By that logic, January 2014 promises to be the month of hope and change.
Astronomy enthusiasts will ring in the new year with not one, but two supermoons in January 2014.
According to Wikipedia, a supermoon is "the coincidence of a full moon, or a new moon with the closest approach the moon makes to the Earth on its elliptical orbit."
More to the point, a supermoon results in a very large appearance of the moon in the sky. The moon typically looks bigger and brighter than usual.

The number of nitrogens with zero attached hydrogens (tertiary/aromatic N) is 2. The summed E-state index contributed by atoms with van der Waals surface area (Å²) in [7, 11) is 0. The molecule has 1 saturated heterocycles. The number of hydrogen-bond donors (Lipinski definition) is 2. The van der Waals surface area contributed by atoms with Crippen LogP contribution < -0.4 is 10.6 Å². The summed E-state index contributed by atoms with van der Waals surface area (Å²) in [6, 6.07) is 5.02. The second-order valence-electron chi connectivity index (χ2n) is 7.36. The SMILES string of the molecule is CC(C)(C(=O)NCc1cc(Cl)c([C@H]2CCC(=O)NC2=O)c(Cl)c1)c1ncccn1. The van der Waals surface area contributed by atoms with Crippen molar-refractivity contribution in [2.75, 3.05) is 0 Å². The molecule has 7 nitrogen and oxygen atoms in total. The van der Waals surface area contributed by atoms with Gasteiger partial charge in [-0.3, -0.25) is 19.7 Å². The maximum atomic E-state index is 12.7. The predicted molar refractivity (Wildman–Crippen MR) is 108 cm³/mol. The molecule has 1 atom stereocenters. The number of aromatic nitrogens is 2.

The first Supermoon will occur tomorrow, Jan. 1, and the second closes out the month on Jan. 30, according to Red Orbit.
However, the moon itself (a new moon) will be at a new phase on both days, rising and setting behind the glare of the sun, making it difficult for skywatchers to see the events.
It's interesting to note this is the last time two supermoons will occur in a single calendar month until January 2018.
The year 2014 will have three more supermoons - one each in July, August and September — which should all be easier to see because they also will be full moons (instead of new moons), according to Red Orbit.